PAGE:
The TNA proposed a sensible compromise; it’s time for the JVP to get on board. Sampanthan, in his address to Parliament, proposed that Lanka have three to five regions with devolved power. He had the Indian example in mind and said: “Rather than so many ministers in the centre why not have three to five regions vested with substantial powers of governance? There are many young members of Parliament who could be ministers and chief ministers in these regions. Allow each part of the country to be ruled such that people are served best. India has 29 states; the country is united and stays together because people’s aspirations are respected, honoured and implemented. States have preserved linguistic, cultural and religious interests”.

Sampanthan promised to work constructively with R&S but spat at a near-century of free loaders on the public purse – Cabinet, Deputy and State Ministers. As for the devolution ball, it is now very much in the JVP’s court. If it takes a positive stance on the TNA proposal it will corner Ranil and the UNP making it difficult for them to capitulate to the chauvinists. Sirisena and the SLFP-in-government can be cornered next. Only the scum that break away from the SLFP to join the Wimal-Udaya-Vasu-Dinesh-Dayan mad-dog pack will howl. The pack can then be isolated and politically exterminated.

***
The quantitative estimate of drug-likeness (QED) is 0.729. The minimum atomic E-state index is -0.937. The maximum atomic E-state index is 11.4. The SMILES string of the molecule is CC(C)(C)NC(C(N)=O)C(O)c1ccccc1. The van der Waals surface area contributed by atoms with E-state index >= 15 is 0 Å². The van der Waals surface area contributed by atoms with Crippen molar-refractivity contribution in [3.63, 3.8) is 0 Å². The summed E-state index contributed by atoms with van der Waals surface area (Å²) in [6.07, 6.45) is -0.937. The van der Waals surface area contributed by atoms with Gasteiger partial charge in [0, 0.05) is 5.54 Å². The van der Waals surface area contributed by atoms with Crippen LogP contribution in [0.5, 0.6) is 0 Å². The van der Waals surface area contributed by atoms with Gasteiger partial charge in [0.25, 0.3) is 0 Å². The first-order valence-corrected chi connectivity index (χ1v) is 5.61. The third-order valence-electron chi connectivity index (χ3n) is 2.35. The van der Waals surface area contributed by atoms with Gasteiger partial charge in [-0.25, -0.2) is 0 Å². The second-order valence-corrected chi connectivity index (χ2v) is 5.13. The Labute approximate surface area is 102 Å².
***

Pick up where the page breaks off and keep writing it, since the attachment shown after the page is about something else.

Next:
In respect of the structure of devolution the devil is in the details of the; (a) what powers to devolve and what retain at the Centre, (b) what should be the units of devolution? There are models in place as starters for (a); 13A and the Indian model. A national consultation process is getting started and these two should be the exemplars. Direct devolution to local governments from the Centre without an intermediate regional level will not be helpful. It will not address the National Question; that is the desire of the Tamil people for their own unit.